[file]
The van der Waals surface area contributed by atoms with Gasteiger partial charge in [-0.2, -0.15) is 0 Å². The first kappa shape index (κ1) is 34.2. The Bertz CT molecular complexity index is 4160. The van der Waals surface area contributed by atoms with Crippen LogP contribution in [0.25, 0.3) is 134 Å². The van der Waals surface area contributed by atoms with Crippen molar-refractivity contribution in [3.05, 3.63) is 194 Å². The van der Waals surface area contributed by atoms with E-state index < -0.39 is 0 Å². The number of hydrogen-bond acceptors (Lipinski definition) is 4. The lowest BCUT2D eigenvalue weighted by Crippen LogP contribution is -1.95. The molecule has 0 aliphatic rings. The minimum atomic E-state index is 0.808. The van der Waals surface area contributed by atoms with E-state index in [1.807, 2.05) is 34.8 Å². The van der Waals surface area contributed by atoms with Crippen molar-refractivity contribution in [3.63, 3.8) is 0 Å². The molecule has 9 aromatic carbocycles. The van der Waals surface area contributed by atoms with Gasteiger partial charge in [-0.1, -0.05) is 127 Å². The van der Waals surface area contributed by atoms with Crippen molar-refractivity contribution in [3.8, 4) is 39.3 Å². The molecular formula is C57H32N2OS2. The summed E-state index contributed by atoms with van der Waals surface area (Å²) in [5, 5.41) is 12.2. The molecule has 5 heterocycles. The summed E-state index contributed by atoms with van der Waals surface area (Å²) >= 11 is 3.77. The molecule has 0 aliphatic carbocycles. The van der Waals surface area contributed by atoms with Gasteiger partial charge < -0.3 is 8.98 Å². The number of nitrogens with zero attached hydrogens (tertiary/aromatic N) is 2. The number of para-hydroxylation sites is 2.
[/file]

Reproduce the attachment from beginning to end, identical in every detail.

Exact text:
The van der Waals surface area contributed by atoms with Gasteiger partial charge in [-0.2, -0.15) is 0 Å². The first kappa shape index (κ1) is 34.2. The Bertz CT molecular complexity index is 4160. The van der Waals surface area contributed by atoms with Crippen LogP contribution in [0.25, 0.3) is 134 Å². The van der Waals surface area contributed by atoms with Crippen molar-refractivity contribution in [3.05, 3.63) is 194 Å². The van der Waals surface area contributed by atoms with E-state index < -0.39 is 0 Å². The number of hydrogen-bond acceptors (Lipinski definition) is 4. The lowest BCUT2D eigenvalue weighted by Crippen LogP contribution is -1.95. The molecule has 0 aliphatic rings. The minimum atomic E-state index is 0.808. The van der Waals surface area contributed by atoms with E-state index in [1.807, 2.05) is 34.8 Å². The van der Waals surface area contributed by atoms with Crippen molar-refractivity contribution in [3.63, 3.8) is 0 Å². The molecule has 9 aromatic carbocycles. The van der Waals surface area contributed by atoms with Gasteiger partial charge in [-0.1, -0.05) is 127 Å². The van der Waals surface area contributed by atoms with Crippen molar-refractivity contribution in [3.8, 4) is 39.3 Å². The molecular formula is C57H32N2OS2. The summed E-state index contributed by atoms with van der Waals surface area (Å²) in [5, 5.41) is 12.2. The molecule has 5 heterocycles. The summed E-state index contributed by atoms with van der Waals surface area (Å²) >= 11 is 3.77. The molecule has 0 aliphatic carbocycles. The van der Waals surface area contributed by atoms with Gasteiger partial charge < -0.3 is 8.98 Å². The number of nitrogens with zero attached hydrogens (tertiary/aromatic N) is 2. The number of para-hydroxylation sites is 2.